nmr (CDC13) H 6 5.72 (m, 2H), 2.70 (m, 2H), 2.20 (m, 4H);
19
F 6 -19.0 (AB quartet, 2F, J = 61 Hz). The latter

component was the cyclobutane 33a: ir (gas) 3100, 2995,

1835 (weak), 1755 (weak), 1640 (weak), 1435, 1380 (weak),

1300, 1205, 1165, 1115, 1085, 1045, 990, 920, 770, 720; mass

spectrum m/e (rel intensity) 130 (2.0), 129 (12.6), 115 (100),

110 (8.3), 109 (22.3), 95 (8.5), 90 (36.0), 79 (58.2),

77 (18.1), 76 (4.4), 54 (52.4), 53 (20.9), 39 (74.4); exact

mass calcd for C7H F2: 130.05930 found: 130.05921;

nmr (CDC13) H 6 6.14 5.73 (m, 1H), 5.64 5.44 (m, 1H),

5.38 5.02 (m, 3H), 3.68 3.12 (m, 1H), 3.04 2.22 (m, 2H);
19 quartet, 2F, = 212 Hz)
F 6 -21.7 (AB quartet, 2F, J = 212 Hz).
AB





-88-


Preparation of the Calibration Curve for the Reaction of
1,1-Difluoroallene and 1,3-Butadiene

A small vial was tared and a measured amount of

n-octane (Chem. Serv. Pract. Grade) added to it. A mea-

sured amount of cyclohexene 31a was added to the octane.

The weights of octane and 31a were recorded and the mixture

analyzed by glpc (column A at 800). In this manner, three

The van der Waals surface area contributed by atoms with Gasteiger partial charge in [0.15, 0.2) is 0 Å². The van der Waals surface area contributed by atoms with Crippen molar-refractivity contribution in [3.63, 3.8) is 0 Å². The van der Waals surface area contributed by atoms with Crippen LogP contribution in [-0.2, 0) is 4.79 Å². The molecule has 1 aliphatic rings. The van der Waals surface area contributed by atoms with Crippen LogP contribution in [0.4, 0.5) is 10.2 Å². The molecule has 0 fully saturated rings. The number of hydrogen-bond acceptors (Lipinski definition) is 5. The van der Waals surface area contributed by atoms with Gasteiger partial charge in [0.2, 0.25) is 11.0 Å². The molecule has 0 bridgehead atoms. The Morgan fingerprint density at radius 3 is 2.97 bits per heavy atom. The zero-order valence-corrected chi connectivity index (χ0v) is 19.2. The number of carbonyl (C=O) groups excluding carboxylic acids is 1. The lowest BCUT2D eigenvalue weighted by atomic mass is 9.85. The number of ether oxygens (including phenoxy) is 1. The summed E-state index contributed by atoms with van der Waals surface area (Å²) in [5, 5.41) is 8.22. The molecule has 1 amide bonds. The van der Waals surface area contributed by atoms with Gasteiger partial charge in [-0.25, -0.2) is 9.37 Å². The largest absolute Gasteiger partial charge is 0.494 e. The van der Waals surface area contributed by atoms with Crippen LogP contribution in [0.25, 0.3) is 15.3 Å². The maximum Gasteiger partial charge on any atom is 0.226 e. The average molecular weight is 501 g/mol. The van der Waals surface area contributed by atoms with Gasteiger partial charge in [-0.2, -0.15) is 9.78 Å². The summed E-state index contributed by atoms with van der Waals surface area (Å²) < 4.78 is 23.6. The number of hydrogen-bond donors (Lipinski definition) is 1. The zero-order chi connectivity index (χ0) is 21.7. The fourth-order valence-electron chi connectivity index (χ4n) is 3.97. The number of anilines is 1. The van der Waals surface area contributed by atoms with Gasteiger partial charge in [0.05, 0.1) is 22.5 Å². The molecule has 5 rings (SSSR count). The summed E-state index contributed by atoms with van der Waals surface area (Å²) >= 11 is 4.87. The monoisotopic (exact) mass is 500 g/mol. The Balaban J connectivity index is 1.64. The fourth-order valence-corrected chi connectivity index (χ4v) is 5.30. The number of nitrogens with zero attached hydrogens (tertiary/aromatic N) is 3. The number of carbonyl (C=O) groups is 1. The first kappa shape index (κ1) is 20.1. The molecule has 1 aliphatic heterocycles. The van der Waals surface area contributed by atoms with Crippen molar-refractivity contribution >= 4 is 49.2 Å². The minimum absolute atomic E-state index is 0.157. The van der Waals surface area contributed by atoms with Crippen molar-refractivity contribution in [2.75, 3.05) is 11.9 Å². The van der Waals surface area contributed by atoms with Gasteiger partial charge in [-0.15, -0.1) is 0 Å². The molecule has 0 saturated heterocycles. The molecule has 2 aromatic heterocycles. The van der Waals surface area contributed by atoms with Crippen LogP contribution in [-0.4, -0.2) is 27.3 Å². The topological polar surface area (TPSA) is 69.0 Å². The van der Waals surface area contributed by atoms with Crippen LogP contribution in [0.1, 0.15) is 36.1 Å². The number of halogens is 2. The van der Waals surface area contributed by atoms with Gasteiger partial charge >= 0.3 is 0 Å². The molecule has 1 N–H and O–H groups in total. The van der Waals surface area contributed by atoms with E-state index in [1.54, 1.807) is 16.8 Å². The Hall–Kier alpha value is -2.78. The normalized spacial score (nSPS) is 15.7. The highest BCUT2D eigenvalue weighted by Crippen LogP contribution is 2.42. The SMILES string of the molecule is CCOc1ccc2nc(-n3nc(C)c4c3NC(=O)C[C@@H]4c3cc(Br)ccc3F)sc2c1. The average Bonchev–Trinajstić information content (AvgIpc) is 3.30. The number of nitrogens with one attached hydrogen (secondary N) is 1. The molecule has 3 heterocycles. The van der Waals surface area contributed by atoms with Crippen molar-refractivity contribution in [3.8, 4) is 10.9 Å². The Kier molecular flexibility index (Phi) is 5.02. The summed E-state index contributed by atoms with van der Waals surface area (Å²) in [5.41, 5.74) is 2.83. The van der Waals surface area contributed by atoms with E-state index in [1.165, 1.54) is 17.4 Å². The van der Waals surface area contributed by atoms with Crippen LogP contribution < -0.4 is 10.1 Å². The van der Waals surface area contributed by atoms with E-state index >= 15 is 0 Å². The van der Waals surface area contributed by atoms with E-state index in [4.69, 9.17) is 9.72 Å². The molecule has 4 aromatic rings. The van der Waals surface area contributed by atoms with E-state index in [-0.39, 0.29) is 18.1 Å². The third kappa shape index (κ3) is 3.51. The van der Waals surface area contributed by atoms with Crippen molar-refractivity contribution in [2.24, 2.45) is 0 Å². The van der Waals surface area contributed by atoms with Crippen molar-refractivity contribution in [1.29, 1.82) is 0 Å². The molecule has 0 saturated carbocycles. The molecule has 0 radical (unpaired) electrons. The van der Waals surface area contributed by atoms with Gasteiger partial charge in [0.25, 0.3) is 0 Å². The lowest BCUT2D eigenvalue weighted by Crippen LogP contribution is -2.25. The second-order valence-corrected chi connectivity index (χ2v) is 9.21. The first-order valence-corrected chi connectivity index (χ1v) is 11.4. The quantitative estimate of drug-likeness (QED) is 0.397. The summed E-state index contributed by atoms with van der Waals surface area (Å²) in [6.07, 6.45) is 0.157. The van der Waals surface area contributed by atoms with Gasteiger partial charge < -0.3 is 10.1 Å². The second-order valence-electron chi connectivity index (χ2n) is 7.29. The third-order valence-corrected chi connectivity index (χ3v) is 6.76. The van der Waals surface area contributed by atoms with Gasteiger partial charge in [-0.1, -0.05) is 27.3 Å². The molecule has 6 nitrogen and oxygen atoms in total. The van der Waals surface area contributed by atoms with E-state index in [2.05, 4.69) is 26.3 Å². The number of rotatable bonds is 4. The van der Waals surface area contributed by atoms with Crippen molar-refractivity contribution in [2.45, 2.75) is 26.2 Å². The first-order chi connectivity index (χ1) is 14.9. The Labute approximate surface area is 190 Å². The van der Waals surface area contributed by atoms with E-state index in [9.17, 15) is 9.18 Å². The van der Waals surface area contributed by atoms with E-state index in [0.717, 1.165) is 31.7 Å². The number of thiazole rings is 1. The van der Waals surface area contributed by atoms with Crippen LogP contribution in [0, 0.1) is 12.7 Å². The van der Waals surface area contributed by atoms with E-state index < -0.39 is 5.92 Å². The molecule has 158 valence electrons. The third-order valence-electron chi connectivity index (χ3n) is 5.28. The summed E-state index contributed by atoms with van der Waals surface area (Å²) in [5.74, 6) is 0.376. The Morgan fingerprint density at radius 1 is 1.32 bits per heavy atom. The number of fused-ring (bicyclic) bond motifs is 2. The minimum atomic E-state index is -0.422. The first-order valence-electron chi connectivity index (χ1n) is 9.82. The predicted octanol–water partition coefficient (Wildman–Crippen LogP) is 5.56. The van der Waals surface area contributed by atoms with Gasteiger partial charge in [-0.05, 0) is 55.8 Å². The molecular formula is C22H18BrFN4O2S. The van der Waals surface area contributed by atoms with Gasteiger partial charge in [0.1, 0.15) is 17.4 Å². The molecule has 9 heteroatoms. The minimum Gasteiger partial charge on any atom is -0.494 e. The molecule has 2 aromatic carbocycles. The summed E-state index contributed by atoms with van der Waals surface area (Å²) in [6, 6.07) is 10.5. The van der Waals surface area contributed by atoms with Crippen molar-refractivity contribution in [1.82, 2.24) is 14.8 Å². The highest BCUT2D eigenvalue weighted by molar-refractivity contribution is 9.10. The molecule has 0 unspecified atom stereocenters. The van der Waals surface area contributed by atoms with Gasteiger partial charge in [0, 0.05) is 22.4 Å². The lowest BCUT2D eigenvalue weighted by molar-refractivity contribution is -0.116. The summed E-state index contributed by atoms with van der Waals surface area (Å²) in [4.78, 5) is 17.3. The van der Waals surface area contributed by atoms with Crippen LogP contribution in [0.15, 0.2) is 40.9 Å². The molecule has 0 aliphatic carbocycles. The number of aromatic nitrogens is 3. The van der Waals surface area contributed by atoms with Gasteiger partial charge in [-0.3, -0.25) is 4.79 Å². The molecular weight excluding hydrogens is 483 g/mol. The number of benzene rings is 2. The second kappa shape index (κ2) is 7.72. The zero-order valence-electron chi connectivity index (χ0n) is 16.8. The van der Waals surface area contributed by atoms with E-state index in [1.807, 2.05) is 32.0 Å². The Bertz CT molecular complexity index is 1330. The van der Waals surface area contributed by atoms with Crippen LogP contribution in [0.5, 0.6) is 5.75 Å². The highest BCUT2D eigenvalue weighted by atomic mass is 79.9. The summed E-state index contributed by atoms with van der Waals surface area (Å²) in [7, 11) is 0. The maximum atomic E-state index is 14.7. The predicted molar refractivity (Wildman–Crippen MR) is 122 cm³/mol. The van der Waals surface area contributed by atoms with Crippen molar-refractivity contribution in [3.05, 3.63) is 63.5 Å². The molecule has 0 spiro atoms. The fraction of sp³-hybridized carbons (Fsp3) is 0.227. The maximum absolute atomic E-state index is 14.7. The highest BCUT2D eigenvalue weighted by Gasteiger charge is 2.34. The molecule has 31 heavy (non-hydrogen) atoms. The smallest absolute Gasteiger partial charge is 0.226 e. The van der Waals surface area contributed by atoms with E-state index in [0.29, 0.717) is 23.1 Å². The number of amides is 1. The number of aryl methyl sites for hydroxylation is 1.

samples containing different 31a/octane weight ratios were

prepared and analyzed. After the analysis, the 31a/octane

area ratios were calculated and a plot made of area ratios

vs weight ratios. The data points were plotted and the

best straight line drawn through them. This plot could then

be used to determine the weight ratio for a known area

ratio. In turn, the weight of 31a for a given 31a/octane

weight ratio could be determined when the weight of octane

was known. From this, the reaction yields were determined.



Sample Weight of Weight of Wt. ratio Area ratio
n-octane 31a 31a/octane 31a/n-octane

1 17.6 mg 18.4 mg 1.04 .74

2 10.2 mg 19.7 mg 1.93 1.2

3 4.4 mg 22.5 mg 5.11 3.2



The line drawn from the above data was checked for fit

on a linear regression-least mean squares program using a

Texas Instruments TI-57 calculator. The measured correla-

tion coefficient was 0.9995.




-89-


1 2 3 4 5


Weight ratio


31a/octane


Figure 7: Calibration curve for the reaction of 1,1-